The first ship reservation for the Expanded Panama Canal was granted to a Neopanamax liquefied petroleum gas (LPG) tanker Linden Pride, owned by Japanese shipping company Nippon Yusen Kaisha (NYK Line).
“Today marks an important day in canal history because the reservation system is now opened for Neopanamax ships that will start using the new lane starting June 27,” Panama Canal Administrator Jorge L. Quijano said.
“We are pleased with the results of this initial phase of transit reservations and we hope that each day more vessels transit through the expanded canal,” Quijano added.
The 230-meter long and 36.6-meter wide tanker, represented by Panama-based shipping agent Norton Lilly International, was granted one of the four additional slots per day for commercial transits through the canal starting on June 27, 2016.
These slots for Neopanamax vessels, with dimensions of over 294.44 meters in length or over 32.62 meters in beam, were added to the existing 25 slots of the current canal.
The Panama Canal Authority (ACP) launched transit reservations for Neopanamax vessels last week as the inauguration date for the expanded locks and the commercial operations of the canal is approaching.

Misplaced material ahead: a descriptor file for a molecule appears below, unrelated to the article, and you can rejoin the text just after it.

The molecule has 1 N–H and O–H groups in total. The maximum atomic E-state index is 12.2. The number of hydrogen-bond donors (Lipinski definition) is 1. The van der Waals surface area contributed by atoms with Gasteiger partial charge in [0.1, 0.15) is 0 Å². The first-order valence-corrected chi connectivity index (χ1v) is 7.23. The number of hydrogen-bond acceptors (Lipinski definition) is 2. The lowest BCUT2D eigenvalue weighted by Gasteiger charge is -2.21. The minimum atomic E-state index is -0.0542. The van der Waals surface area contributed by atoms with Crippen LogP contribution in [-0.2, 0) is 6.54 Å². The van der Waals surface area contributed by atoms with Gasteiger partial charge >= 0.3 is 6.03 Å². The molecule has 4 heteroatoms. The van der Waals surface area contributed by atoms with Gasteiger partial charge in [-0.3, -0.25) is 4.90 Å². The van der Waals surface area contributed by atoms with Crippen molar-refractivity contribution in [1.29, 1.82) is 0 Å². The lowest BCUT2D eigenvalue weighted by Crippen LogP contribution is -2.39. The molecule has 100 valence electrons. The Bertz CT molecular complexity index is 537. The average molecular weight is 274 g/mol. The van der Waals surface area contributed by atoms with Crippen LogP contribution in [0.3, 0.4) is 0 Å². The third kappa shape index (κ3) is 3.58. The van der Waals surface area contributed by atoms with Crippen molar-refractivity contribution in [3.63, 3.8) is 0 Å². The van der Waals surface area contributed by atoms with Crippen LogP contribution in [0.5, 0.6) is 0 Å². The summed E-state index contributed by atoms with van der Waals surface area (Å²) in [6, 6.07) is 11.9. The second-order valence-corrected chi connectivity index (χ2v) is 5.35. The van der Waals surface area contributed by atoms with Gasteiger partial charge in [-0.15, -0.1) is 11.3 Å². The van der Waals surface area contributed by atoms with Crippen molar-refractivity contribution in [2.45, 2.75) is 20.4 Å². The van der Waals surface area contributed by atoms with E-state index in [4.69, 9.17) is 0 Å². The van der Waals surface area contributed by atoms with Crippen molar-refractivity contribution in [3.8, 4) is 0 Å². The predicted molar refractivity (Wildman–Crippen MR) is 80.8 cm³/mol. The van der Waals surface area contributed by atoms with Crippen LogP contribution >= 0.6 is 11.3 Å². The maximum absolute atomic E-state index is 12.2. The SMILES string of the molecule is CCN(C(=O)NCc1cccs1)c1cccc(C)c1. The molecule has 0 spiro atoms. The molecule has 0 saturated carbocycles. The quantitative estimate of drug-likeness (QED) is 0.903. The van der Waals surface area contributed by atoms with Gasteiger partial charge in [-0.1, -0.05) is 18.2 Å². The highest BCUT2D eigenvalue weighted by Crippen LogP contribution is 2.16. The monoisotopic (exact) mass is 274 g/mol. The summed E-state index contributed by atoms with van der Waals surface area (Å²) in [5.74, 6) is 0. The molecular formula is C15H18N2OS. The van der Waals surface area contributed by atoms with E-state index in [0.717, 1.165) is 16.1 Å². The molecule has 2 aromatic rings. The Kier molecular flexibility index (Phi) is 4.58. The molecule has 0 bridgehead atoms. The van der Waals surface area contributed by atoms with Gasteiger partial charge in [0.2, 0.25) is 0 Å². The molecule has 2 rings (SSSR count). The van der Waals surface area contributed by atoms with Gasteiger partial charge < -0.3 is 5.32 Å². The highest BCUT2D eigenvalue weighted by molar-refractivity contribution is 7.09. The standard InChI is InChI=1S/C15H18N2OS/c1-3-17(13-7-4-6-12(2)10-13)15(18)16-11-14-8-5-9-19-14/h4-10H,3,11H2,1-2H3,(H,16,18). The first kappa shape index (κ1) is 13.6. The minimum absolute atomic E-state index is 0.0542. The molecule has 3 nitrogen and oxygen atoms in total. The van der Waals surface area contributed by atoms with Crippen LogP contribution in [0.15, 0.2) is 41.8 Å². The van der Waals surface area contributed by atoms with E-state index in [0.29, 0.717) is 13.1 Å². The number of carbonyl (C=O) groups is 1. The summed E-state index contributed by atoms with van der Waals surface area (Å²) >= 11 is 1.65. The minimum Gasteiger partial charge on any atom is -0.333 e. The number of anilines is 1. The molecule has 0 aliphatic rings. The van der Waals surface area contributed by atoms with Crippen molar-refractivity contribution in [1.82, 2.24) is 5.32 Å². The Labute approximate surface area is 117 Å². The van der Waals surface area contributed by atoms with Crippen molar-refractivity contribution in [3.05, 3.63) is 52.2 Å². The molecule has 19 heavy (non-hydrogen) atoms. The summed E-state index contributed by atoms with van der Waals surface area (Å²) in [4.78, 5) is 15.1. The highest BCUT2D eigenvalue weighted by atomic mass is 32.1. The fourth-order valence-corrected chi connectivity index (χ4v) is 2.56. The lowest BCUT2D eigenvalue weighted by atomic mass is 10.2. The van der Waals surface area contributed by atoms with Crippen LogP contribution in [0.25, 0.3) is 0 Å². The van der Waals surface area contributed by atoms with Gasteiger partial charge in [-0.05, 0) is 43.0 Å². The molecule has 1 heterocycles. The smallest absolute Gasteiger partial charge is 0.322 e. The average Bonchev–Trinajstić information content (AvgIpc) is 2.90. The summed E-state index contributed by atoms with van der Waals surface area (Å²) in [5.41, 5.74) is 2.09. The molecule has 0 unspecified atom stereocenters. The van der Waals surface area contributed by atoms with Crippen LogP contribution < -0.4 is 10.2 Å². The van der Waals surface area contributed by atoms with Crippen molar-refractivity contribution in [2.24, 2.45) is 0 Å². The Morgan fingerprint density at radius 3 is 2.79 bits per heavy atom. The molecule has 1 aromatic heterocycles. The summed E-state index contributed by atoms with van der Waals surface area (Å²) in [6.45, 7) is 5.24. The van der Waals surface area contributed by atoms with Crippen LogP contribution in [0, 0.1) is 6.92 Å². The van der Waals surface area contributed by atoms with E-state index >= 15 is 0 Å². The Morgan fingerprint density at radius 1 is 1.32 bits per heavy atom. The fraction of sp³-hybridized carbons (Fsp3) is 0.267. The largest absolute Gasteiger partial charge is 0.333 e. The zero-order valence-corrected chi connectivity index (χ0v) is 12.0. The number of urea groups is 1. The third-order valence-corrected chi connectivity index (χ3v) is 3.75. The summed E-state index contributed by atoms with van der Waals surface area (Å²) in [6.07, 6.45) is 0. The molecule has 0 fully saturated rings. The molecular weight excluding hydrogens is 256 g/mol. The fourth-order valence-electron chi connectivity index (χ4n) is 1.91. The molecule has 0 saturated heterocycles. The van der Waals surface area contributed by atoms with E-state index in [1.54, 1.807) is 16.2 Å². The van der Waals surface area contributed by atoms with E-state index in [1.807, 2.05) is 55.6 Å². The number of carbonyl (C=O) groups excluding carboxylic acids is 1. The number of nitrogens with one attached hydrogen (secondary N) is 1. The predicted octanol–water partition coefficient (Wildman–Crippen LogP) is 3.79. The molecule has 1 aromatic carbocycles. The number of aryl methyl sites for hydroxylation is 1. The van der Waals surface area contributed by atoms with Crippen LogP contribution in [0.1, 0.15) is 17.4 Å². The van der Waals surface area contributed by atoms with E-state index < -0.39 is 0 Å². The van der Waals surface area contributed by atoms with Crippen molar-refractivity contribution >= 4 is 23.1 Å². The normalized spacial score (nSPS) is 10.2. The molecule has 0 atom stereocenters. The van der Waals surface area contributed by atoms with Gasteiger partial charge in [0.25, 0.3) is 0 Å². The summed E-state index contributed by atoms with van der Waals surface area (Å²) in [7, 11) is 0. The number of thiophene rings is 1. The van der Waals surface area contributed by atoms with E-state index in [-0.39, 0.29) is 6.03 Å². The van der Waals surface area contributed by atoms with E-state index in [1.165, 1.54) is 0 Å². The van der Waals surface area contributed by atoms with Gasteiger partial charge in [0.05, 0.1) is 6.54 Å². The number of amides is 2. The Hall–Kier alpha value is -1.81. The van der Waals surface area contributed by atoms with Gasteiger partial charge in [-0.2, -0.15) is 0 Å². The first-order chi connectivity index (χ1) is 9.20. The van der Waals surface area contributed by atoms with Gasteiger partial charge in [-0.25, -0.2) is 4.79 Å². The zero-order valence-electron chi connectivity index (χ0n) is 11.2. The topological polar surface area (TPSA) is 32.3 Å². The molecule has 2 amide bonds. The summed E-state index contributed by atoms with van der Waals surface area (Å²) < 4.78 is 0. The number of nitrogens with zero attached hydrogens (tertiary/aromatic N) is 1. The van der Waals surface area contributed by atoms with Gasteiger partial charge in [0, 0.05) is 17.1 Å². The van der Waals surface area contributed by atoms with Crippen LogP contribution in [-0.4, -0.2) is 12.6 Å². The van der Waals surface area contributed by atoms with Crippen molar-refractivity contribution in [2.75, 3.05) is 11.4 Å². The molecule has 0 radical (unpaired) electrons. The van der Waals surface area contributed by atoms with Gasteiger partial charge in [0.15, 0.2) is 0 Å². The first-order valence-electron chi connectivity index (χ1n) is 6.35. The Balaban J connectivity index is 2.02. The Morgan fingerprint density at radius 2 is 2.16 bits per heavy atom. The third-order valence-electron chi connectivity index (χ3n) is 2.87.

ACP further informed that Neopanamaxes will have a strict arrival schedule, and in case of late arrival, the vessels will be required to pay penalties of an additional fee of 25%, 50%, 75% or 100%, depending on the late arrival time.
Once the first period of competition closed, 25 Neopanamax vessels had reserved transit through the new locks in the period from June 27, 2016 to September 30, 2016.
Up until now, the ACP has introduced three draft restrictions for all vessels transiting the canal, with the latest one being effective from May 9, 2016 due to lower water levels of the Gatun Lake.
As a result, the maximum authorized transit draft is set at 11.59 meters Tropical Fresh Water (TFW), the ACP said.
Based on the latest update from the canal authority, Panama Canal’s long-awaited expansion project has reached 97 percent completion.
The new locks will allow for the passage of between 10 and 12 Neopanamax vessels in approximately 40 daily transits through the Panama Canal.
World Maritime News Staff